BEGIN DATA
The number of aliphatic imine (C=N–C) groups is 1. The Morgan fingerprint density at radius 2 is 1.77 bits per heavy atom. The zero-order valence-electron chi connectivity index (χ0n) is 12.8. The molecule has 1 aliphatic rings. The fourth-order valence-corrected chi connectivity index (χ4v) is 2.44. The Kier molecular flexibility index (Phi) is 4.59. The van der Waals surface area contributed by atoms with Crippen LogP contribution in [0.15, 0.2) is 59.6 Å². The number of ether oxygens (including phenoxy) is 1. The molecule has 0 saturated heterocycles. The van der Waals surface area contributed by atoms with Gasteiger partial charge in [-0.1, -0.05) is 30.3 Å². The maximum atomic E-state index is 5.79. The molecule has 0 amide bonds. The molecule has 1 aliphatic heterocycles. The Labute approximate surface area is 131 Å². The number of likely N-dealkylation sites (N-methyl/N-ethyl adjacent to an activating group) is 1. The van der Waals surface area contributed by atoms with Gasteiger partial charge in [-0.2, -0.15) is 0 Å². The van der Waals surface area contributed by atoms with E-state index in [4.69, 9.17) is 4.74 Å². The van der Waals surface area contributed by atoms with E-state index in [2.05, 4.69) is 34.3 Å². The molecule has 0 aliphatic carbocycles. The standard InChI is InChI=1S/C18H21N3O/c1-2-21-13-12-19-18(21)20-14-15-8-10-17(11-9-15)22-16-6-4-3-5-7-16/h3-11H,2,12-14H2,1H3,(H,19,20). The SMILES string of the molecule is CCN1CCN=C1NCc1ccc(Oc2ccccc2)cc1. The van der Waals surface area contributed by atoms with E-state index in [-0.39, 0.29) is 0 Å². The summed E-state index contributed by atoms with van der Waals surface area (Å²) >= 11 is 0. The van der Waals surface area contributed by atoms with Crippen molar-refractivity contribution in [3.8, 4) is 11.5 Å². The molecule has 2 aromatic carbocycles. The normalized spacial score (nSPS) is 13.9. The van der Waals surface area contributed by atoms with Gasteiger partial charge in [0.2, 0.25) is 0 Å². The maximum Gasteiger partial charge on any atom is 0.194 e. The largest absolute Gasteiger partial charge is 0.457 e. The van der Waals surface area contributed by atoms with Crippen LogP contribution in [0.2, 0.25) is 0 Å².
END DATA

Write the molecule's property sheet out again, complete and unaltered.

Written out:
The number of aliphatic imine (C=N–C) groups is 1. The Morgan fingerprint density at radius 2 is 1.77 bits per heavy atom. The zero-order valence-electron chi connectivity index (χ0n) is 12.8. The molecule has 1 aliphatic rings. The fourth-order valence-corrected chi connectivity index (χ4v) is 2.44. The Kier molecular flexibility index (Phi) is 4.59. The van der Waals surface area contributed by atoms with Crippen LogP contribution in [0.15, 0.2) is 59.6 Å². The number of ether oxygens (including phenoxy) is 1. The molecule has 0 saturated heterocycles. The van der Waals surface area contributed by atoms with Gasteiger partial charge in [-0.1, -0.05) is 30.3 Å². The maximum atomic E-state index is 5.79. The molecule has 0 amide bonds. The molecule has 1 aliphatic heterocycles. The Labute approximate surface area is 131 Å². The number of likely N-dealkylation sites (N-methyl/N-ethyl adjacent to an activating group) is 1. The van der Waals surface area contributed by atoms with Gasteiger partial charge in [-0.2, -0.15) is 0 Å². The van der Waals surface area contributed by atoms with E-state index in [4.69, 9.17) is 4.74 Å². The van der Waals surface area contributed by atoms with E-state index in [2.05, 4.69) is 34.3 Å². The molecule has 0 aliphatic carbocycles. The standard InChI is InChI=1S/C18H21N3O/c1-2-21-13-12-19-18(21)20-14-15-8-10-17(11-9-15)22-16-6-4-3-5-7-16/h3-11H,2,12-14H2,1H3,(H,19,20). The SMILES string of the molecule is CCN1CCN=C1NCc1ccc(Oc2ccccc2)cc1. The van der Waals surface area contributed by atoms with E-state index in [-0.39, 0.29) is 0 Å². The summed E-state index contributed by atoms with van der Waals surface area (Å²) >= 11 is 0. The van der Waals surface area contributed by atoms with Crippen molar-refractivity contribution in [3.8, 4) is 11.5 Å². The molecule has 2 aromatic carbocycles. The normalized spacial score (nSPS) is 13.9. The van der Waals surface area contributed by atoms with Gasteiger partial charge in [0.2, 0.25) is 0 Å². The maximum Gasteiger partial charge on any atom is 0.194 e. The largest absolute Gasteiger partial charge is 0.457 e. The van der Waals surface area contributed by atoms with Crippen LogP contribution in [0.2, 0.25) is 0 Å².